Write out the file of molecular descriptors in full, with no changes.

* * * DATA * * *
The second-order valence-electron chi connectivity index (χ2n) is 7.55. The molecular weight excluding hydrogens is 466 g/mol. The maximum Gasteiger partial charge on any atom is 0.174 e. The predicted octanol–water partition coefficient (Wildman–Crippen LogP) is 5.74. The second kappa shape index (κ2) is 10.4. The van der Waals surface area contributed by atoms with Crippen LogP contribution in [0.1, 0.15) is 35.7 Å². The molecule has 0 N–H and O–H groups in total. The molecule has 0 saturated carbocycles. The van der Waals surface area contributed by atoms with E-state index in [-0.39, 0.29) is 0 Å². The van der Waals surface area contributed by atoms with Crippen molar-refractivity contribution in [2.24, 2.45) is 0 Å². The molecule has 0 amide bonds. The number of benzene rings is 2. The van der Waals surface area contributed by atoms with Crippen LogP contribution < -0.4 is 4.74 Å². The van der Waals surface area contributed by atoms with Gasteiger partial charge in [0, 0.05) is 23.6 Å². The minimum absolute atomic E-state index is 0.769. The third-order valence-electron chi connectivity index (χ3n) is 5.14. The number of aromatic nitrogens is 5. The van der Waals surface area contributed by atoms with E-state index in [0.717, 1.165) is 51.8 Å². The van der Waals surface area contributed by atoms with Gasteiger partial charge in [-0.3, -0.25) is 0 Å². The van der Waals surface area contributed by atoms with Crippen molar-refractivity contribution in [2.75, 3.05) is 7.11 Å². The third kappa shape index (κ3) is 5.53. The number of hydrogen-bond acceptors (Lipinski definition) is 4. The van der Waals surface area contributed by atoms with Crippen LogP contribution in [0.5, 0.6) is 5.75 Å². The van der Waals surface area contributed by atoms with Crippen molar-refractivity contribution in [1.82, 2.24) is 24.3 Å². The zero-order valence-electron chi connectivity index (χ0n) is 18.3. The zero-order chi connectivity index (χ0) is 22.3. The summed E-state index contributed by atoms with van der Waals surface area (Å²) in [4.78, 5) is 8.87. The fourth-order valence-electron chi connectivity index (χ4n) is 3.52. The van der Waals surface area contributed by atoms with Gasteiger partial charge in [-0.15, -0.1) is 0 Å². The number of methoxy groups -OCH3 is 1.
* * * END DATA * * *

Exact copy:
The second-order valence-electron chi connectivity index (χ2n) is 7.55. The molecular weight excluding hydrogens is 466 g/mol. The maximum Gasteiger partial charge on any atom is 0.174 e. The predicted octanol–water partition coefficient (Wildman–Crippen LogP) is 5.74. The second kappa shape index (κ2) is 10.4. The van der Waals surface area contributed by atoms with Crippen LogP contribution in [0.1, 0.15) is 35.7 Å². The molecule has 0 N–H and O–H groups in total. The molecule has 0 saturated carbocycles. The van der Waals surface area contributed by atoms with E-state index in [-0.39, 0.29) is 0 Å². The van der Waals surface area contributed by atoms with Crippen molar-refractivity contribution in [2.24, 2.45) is 0 Å². The molecule has 0 amide bonds. The number of benzene rings is 2. The van der Waals surface area contributed by atoms with Crippen LogP contribution < -0.4 is 4.74 Å². The van der Waals surface area contributed by atoms with Gasteiger partial charge in [0, 0.05) is 23.6 Å². The minimum absolute atomic E-state index is 0.769. The third-order valence-electron chi connectivity index (χ3n) is 5.14. The number of aromatic nitrogens is 5. The van der Waals surface area contributed by atoms with E-state index in [0.717, 1.165) is 51.8 Å². The van der Waals surface area contributed by atoms with Gasteiger partial charge in [-0.3, -0.25) is 0 Å². The van der Waals surface area contributed by atoms with Crippen molar-refractivity contribution in [2.75, 3.05) is 7.11 Å². The third kappa shape index (κ3) is 5.53. The number of hydrogen-bond acceptors (Lipinski definition) is 4. The van der Waals surface area contributed by atoms with Crippen LogP contribution in [0.5, 0.6) is 5.75 Å². The van der Waals surface area contributed by atoms with Crippen molar-refractivity contribution in [1.82, 2.24) is 24.3 Å². The zero-order valence-electron chi connectivity index (χ0n) is 18.3. The zero-order chi connectivity index (χ0) is 22.3. The summed E-state index contributed by atoms with van der Waals surface area (Å²) in [4.78, 5) is 8.87. The fourth-order valence-electron chi connectivity index (χ4n) is 3.52. The van der Waals surface area contributed by atoms with Gasteiger partial charge in [-0.15, -0.1) is 0 Å². The number of methoxy groups -OCH3 is 1.